Jen Anisef and her husband, Michael Kennedy, moved to Hamilton a year and a half ago. The 35-year-old Anisef’s a born-and-bred Torontonian, and a legend in the city’s craft community—she founded the influential Toronto Craft Alert and City of Craft. But she and Kennedy felt increasingly alienated from the patch of King West they’d lived on for seven years. “It felt like Toronto was becoming wealthier and wealthier,” she says. “It became less and less a place where I felt relaxed and comfortable.” They had friends in Hamilton, and they found a three-bedroom century house near downtown for $224,000. (The average price of homes in Toronto last month was $503,700; $372,290 in Hamilton.) They were within walking distance of the remarkable, recently renovated library and farmers’ market complex, and a couple more blocks from James Street North, newly garlanded with quirky boutiques, restaurants, bars, and a crafts workroom called Needlework. They could be on the highway in three minutes, and in beautiful countryside in less than 20. Kennedy, who had difficulty starting his own carpentry company in Toronto, was suddenly in demand: He built the storefront for a new downtown furniture store and the countertops for the Art Gallery of Hamilton’s Design Annex.
Anisef was somewhat apprehensive that Hamilton might become, one day soon, overrun with Torontonians, and that its character would change. “The Locke Street strip used to be really dive-y,” she says. “It’s definitely gentrified quite a bit. And I had some concerns when we thought about buying over here. I thought, Are we moving to Leslieville? Are we moving to a place that we’re trying to get away from in Toronto? But people were, like, it’s Hamilton, it’s never going to be that way.”
It’s safe to say that if Toronto’s housing market had never reached such unattainable levels, it might have taken a lot longer for Hamilton to become the haven it has, if ever at all. But a number of additional recent factors have certainly made Hamilton a more seductive place: better and expanded GO service (the PRESTO smart card was integrated in 2010, and a new downtown station is in the works for 2014), the transformation of several downtown warehouses and factories into luxurious lofts and office space, the growing amount of TV, film, and animation work (four animation companies opened there last year alone). This past May, the CBC opened up an online-news outlet in a refurbished warehouse on James Street North, and Postmedia (parent company of the National Post) has centralized much of its editorial operations in a low-slung building near McMaster.
Most significantly, perhaps, Hamilton itself started more assiduously trying to lure the creative class. “We turned a corner not that long ago,” says Glen Norton. He’s the manager of urban renewal in the city’s economic development division. His department produced an $80,000 advertising campaign, including a brochure highlighting heritage buildings for sale and lease that they distributed in Liberty Village and along Queen West. (A new edition comes out at the end of this month.) Asked what, aside from cheap space, would entice more Torontonians, Norton says, “It’s smaller here. You’re not an observer of a big machine. You can be a mover and shaker; you can you lead your industry.”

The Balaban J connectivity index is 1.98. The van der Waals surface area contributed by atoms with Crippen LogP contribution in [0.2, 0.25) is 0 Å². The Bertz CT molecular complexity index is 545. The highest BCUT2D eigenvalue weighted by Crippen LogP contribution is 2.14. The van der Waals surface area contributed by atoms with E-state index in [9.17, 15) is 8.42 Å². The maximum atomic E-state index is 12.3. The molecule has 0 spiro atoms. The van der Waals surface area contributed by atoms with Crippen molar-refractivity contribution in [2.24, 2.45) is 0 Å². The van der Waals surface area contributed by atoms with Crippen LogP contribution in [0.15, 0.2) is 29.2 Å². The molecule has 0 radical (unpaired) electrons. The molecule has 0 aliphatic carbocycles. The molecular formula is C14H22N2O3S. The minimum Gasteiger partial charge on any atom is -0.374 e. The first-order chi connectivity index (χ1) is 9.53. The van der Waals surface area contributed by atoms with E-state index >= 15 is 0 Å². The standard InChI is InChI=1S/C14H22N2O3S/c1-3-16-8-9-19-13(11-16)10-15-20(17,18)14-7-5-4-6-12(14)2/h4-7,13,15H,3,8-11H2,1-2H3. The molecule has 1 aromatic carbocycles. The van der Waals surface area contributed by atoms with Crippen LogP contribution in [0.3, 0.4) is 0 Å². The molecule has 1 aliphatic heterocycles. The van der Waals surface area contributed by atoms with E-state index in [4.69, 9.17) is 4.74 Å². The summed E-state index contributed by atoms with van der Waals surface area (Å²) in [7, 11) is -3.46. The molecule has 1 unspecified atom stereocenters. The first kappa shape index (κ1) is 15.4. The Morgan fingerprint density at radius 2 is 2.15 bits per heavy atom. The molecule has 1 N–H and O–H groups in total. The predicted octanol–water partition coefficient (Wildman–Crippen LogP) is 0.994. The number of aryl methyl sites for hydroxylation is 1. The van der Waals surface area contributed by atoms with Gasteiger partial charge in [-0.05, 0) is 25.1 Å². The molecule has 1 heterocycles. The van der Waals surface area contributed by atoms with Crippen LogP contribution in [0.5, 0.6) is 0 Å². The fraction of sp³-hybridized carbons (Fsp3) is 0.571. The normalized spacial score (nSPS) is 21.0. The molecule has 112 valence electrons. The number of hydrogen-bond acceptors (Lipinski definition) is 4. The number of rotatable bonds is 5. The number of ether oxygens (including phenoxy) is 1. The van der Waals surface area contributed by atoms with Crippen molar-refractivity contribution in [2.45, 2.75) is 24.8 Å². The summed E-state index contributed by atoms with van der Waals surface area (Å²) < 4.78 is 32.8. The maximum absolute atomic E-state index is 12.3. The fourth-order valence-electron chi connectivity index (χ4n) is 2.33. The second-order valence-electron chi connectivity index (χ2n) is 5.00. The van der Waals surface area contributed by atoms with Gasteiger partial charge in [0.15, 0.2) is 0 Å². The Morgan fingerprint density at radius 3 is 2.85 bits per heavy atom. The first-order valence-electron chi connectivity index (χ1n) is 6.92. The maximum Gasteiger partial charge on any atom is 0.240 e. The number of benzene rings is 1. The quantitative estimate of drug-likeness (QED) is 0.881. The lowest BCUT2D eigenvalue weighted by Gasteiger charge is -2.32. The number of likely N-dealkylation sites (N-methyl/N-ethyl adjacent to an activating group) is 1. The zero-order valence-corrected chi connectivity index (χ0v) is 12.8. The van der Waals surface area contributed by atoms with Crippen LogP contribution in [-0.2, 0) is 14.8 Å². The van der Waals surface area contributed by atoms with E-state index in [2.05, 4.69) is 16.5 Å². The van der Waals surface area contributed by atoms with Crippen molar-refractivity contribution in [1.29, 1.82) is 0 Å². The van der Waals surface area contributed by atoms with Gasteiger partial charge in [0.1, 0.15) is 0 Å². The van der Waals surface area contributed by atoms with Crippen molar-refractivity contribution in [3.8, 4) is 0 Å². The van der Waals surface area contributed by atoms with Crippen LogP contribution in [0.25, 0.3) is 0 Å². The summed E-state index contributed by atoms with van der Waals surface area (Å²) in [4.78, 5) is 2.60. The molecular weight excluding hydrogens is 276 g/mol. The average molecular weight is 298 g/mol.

Lots of people call Supercrawl a tipping point. In 2009, organizers, including Tim Potocic, owner of the Sonic Unyon record label, took the increasingly successful Art Crawl, a free annual festival of art, music, and food credited for the revitalization of James Street North, and blew it up into an enormous, multimedia street party that spilled beyond the strip. The musical offerings were amped up. This year’s edition included Great Lake Swimmers, Owen Pallett, and K’naan. The first year, 3,000 people showed up; this past September, attendance exceeded 70,000.
Beth Stuart and Joel Herman relocated to Hamilton just before the last Supercrawl. The husband-and-wife artists, 33 and 31 respectively, owned a house at Lansdowne and St. Clair but had to sell it when Stuart’s sister, who lived with them, moved out. With that money, they bought a four-storey building—an idiosyncratically designed former upholstery shop, a five-minute walk from the GO station, that they’re currently, slowly transforming into studios and an apartment.
For them, Hamilton serves almost as a neighbourhood of Toronto. Herman wryly guesses what might be the headline of this article: “Hamilton, the next Parkdale.” So far, anyway, they have a life that straddles both places. They continue to work in the city (Stuart teaches part-time at OCAD, Herman works at the AGO) and maintain their galleries and the majority of their social life there. Hamilton’s home, but home right now is just one overwhelming renovation project.
They expect that will change. “There seems to be a lot of energy—hopeful and maybe a little naïve—around artwork in this city,” Stuart says. They have the potential to occasionally do something curatorial with their storefront space: maybe use it as a gallery one week, a coffee or furniture shop the next. And they’ve just begun making forays into the city, discovering a great Korean restaurant down the street, and taking hikes up the Bruce Trail that begins just outside Hamilton. Like a lot of downtowners, they’re most excited about the grocery store opening next spring in the dreary Jackson Square Mall. The 55,000-square foot “multi-ethnic” Nations Fresh Foods will be the first full-service supermarket in the core in recent memory, and it could be an economic game-changer in a way that no number of fair-trade coffee shops, no matter how adorable, can.
“As much as we were thinking of finding something affordable to buy,” Stuart says, “we also thought there was potential for really interesting things to happen here. Not another Toronto, but something else entirely.”
Next page: Comparing Hamilton and Toronto housing prices + a map of Hamilton hot spots